The present study evaluated the controversial role of angiotensin-converting enzyme (ACE) I/D polymorphism in patients with hypertrophic cardiomyopathy (HCM). Two hundred and eleven unrelated HCM patients (138 sporadic and 73 familial) and 203 age and sex-matched healthy volunteers were included. The ACE DD genotype was higher in HCM patients (P=0.049) and significantly more common in the sporadic HCM group (P=0.0001). Although the distribution of ACE I/D genotype in the control group was in Hardy–Weinberg equilibrium (P=0.778), it was not so in HCM patients (P=0.0010). Among the patients with known sarcomeric mutation, the distribution of D allele was observed to be higher among those having mutations in TNNT2 and MYH7 (P=0.0476). Similar to other studies undertaken in different populations, there was no significant effect of the ACE I/D genotype observed on HCM phenotypic characterization in the present cohort. ACE I/D allelotyping probably plays a contributing role in initiation of HCM phenotype synergistically with the causative pathogenic sarcomeric mutation, rather than directly influencing variable disease expressivity.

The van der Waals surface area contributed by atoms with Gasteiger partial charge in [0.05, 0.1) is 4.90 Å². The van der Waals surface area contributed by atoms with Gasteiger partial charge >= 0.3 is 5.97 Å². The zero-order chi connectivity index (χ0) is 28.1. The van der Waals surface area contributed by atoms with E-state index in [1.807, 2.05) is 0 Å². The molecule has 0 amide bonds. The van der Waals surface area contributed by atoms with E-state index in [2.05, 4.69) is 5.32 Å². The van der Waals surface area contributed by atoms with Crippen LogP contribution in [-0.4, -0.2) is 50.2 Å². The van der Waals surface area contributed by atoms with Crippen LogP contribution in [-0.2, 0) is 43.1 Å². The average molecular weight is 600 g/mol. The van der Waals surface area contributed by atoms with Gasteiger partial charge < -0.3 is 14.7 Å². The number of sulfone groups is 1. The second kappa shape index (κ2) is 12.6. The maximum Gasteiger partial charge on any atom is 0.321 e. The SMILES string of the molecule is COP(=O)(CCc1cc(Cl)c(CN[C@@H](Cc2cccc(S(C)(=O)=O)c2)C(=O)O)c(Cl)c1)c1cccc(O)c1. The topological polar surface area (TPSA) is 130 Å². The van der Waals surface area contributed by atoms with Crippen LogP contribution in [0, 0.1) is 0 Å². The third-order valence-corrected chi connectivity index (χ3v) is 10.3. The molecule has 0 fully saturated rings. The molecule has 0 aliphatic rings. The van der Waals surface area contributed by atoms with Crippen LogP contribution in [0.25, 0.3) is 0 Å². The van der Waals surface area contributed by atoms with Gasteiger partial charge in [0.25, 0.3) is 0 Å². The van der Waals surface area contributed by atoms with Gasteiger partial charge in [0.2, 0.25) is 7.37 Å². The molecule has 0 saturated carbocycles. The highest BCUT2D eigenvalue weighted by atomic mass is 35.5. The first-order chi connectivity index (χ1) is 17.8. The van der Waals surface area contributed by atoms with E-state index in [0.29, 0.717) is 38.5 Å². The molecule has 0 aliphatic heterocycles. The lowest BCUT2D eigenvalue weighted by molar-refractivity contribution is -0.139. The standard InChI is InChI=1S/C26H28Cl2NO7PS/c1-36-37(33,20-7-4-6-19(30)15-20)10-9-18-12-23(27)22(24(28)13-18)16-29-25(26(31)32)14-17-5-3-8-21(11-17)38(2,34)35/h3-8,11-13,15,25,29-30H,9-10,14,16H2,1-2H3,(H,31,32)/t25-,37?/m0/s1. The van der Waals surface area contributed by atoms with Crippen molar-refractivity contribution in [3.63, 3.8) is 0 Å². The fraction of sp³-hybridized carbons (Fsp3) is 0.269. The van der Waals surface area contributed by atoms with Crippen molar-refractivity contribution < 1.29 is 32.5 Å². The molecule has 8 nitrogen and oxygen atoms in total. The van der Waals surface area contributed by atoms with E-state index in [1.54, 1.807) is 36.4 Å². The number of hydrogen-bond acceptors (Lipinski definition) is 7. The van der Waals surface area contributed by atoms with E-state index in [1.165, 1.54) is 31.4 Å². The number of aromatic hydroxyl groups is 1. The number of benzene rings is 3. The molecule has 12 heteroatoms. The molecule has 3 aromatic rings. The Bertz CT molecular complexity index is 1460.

aMagdi Yacoub Heart Foundation, Aswan Heart Center
bAlexandria Faculty of Medicine, Alexandria
cNational Heart Institute, Giza, Egypt
dCairo Faculty of Medicine and College of Medicine, University of Sharjah, Sharjah, United Arab Emirates
eNational Heart and Lung Institute, Imperial College, London, UK
* Heba Sh. Kassem and Sherif A. Algendy have contributed equally to the writing of this article.
Correspondence to Heba Sh. Kassem, MD, PhD, MagdiYacoub Molecular Genetics Laboratory, Bibliotheca Alexandrina, 116 Horreya Avenue, Shallalat, Alexandria 21131, Egypt Tel: +20 100 175 2274; e-mail: email@example.com
Received November 29, 2015
Accepted February 10, 2016